“You gotta let me pay you for your time and materials,” I said to Art and Goren (not their real names), the two ag pilots who showed us how to free up a stuck valve on the 0-200 Continental engine of our Cessna 150. They simply refused payment of any kind. Then Art said, “Well, I would like to jump from a 150.”
Jump, like parachute jump? That is exactly what he meant.
We had landed two days earlier at Monroe City, Missouri, just to buy gas and continue on to Wisconsin. The exhaust valve on the number four cylinder was stuck again. I say again because we had this problem frequently. Before starting the engine we always rotated the prop to feel for compression. The previous owner was a mechanic and taught us to do this. Rotating the prop leads to a build up of compression in each cylinder, but when a valve is stuck, the feeling is slack. This is caused by the valve being stuck in the open position.
Before this flight, this had only happened at our home airport and help was available. Now we were attempting our first long flight out of Texas. It was July 1993, the year of the big flood of the Mississippi and Missouri Rivers. Finding a mechanic in that area would be difficult.
“We can show you what to do, but you will have to do it,” said Art.
The two pilots had many hours of work scheduled for their AgCat and were obviously busy. We saw no choice but to get the job started and then maybe a mechanic could be found. Art and Goren would tell us what to do in between their work cycles of fueling and loading the AgCat. This happened about every fifty minutes. They would land and take a break by our plane then tell us what to do next. It seemed like each task had the right kind of time span, e.g., take off the cowling, take off the valve cover, use these special wrenches to unbolt the cylinder, etc.
It was hot and humid, but there was no threat of rain. This was good because engine parts were carefully laid out on the tarmac in the order they came off the plane. Art explained that very likely the valve guides had to be reamed out and polished, assuming there was no parts failure. I wasn’t totally without experience since I had torn down and rebuilt a VW Beetle engine in the past. In some ways, the 0-200 looks the same, i.e., air cooled, flat opposed cylinders, etc. Yet, we are talking about getting airborne not driving down the highway where we can pull over if there is a problem.
By 3 pm, we identified the stuck exhaust valve, cleaned its valve guide, and started re-assembly. I wasn’t sure that all the parts would go back correctly, but Art and Goren double-checked our work. Finally, we rotated the prop and could feel compression in all four cylinders. After my wife and I replaced the cowling is when I offered to pay for their time and materials. Though Art said no, he did say: “I have close to 100 jumps from different kinds of planes, but never a Cessna 150. If you are game, let’s give it a shot.”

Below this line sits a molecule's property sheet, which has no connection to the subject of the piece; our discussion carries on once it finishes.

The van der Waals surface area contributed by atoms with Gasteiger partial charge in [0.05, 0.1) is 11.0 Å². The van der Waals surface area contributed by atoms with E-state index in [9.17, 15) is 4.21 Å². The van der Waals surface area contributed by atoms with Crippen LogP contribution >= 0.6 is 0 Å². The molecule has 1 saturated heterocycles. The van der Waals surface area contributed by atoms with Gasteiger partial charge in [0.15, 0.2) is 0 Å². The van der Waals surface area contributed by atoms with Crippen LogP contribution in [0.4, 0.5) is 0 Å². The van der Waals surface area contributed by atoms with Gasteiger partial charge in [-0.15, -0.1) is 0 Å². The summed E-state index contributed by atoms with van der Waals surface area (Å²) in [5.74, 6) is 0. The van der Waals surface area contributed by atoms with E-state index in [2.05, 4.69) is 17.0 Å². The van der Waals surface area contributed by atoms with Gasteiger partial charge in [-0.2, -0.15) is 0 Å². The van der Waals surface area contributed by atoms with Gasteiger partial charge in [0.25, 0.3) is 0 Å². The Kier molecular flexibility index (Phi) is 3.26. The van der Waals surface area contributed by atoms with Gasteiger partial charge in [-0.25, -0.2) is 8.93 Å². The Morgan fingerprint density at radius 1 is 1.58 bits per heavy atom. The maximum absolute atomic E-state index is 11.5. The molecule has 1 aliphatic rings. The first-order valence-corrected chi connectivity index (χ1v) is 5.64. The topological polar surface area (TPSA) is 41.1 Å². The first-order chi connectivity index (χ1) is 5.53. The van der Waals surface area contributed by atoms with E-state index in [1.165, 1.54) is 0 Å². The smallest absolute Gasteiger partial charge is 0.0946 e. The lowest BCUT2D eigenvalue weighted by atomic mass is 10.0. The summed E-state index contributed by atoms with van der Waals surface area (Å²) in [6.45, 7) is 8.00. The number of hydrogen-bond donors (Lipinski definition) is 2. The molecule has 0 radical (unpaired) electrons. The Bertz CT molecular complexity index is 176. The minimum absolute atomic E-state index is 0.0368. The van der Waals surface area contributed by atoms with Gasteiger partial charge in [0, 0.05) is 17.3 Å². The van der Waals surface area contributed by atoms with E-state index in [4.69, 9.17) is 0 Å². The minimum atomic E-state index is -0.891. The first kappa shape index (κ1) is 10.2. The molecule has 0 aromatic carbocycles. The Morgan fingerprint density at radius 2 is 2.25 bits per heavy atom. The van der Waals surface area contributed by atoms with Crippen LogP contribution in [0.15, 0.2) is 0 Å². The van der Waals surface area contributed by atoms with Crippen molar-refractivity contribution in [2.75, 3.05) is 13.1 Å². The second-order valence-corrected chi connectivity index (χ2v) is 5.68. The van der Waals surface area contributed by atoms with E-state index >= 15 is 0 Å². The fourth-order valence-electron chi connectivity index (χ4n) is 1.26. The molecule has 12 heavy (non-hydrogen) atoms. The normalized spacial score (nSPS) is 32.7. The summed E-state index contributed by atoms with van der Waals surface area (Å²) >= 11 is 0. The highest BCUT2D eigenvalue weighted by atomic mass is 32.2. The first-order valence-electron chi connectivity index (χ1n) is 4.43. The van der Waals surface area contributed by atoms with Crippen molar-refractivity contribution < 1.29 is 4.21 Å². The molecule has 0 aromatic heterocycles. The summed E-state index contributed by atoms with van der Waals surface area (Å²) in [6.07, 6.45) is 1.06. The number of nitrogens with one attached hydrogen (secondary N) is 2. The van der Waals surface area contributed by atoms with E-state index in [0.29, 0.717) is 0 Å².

How could I say no? Also, I wanted to fly the plane around the airport to test our work before continuing on. Art disappeared into the AgCat hangar to get his gear, which I assumed was just the parachute.
He emerged in a Day-Glo yellow jump suit along with a white helmet. The parachute package seemed really small to me, about the size of a folded blanket. This made ingress and egress of the small cockpit easier, but it still felt crowded with the two of us as I started the engine. Pre-flight and mag test were normal; we taxied out.
“Take it to about 4,000 feet and put me over the airport,” said Art.
I put the plane into a slow climb and wondered how this was going to work. Obviously, I had never experienced someone jumping out of our plane. I queried him about what I should do.
“When we get into position, go into slow flight so I can open the door. When I push off, don’t let me get stuck, just push me if I do,” Art said.
Just push him out the door, I thought. That might be easier said than done. But it wasn’t even necessary. At 4,000, Art pushed the door open against the airstream and put one foot on the strut. He looked back at me and smiled, then was gone. I was able to get the door latched and then started a slow bank to see where he was. The chute was bright red and white. Art was circling and maneuvering toward an X he had placed on the grass near the AgCat hangar. I kept in the bank and watched him land within a few feet of his target.
After landing the 150, I congratulated him on his expertise. We thanked him again for all their help and took off for Platteville, Wisconsin. That wasn’t the end of our stuck exhaust valve, by the way. We interviewed countless 0-200 Continental engine owners for comparative data. We tried Marvel Mystery Oil and many other additives. We learned how to pull the valve cover, tie safety wire on the valve and lower it into the cylinder. Then, we could clean and oil the guide. Very carefully we pulled the valve back up and into position to attach the keeper. This is not the best way to deal with the problem but if you are forced down in the middle of the field being sprayed, you learn how to repair your AgCat. The occasional Cessna 150 is even simpler.
- A stuck valve leads to an impromptu skydiving flight - July 27, 2017
- In the dark – how ignorance can dampen your day - January 15, 2014
Great story but picture shows a Lycoming valve cover and not a Continental.
@David; thanks Captain Obvious.
I thought you needed a special endorsement or certification as a pilot for skydiving from an airplane for some reason.
You only need a commercial pilot certificate if you are being paid to haul skydivers.
Take off the spark plug and pry down with a screwdriver ,
I shuts the valve , works for awhile